I know of no absolute rule, and so would depend upon the proximity principle to produce something that hopefully read well:
You cannot demand nor expect that he will read the appendices.
You cannot expect nor demand that he read the appendices.
The proximity principle is more an observation than a rule - in cases where there is a conflict of agreement because of two or more words being joined by a conjunction that would require a different number, mood, etc. in what follows, then make the agreement happen with those words that are closer to each other and it will tend to sound correct whether it is or not!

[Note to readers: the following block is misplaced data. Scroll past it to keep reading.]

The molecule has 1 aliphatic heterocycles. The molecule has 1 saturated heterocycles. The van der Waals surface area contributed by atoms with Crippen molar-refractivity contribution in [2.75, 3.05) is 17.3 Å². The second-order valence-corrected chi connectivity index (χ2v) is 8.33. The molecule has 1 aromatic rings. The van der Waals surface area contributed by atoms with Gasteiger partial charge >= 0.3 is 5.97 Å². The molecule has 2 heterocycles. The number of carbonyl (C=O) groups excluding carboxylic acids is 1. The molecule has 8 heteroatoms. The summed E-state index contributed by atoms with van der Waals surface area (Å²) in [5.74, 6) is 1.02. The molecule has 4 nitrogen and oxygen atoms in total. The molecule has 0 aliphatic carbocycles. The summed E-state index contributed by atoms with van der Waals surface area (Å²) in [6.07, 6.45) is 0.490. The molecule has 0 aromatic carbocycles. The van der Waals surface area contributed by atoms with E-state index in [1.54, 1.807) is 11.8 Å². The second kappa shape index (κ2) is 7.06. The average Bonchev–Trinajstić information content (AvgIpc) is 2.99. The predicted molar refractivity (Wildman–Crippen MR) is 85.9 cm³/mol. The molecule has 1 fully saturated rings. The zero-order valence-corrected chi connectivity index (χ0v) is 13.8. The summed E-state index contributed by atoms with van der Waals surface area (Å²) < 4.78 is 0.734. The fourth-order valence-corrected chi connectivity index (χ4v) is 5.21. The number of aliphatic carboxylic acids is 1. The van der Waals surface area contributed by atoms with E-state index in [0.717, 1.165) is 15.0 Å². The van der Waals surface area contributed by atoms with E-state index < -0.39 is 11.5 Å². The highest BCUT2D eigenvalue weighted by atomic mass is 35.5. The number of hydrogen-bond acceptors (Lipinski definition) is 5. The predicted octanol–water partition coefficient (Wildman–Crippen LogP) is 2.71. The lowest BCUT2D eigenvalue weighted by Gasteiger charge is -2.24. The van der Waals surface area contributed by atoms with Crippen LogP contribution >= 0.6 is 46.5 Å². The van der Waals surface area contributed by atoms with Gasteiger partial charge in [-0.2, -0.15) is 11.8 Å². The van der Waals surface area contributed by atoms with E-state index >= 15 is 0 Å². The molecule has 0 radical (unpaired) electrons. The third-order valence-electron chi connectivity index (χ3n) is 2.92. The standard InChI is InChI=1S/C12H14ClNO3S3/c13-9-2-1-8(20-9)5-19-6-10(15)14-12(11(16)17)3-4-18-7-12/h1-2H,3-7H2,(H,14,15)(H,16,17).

However, if what was added could be read as a parenthetical clause, then I would treat it as if it could be omitted:
You cannot demand, nor expect, that he read the appendices.
You cannot expect, nor demand, that he will read the appendices.
Again though, I know of no absolute rule.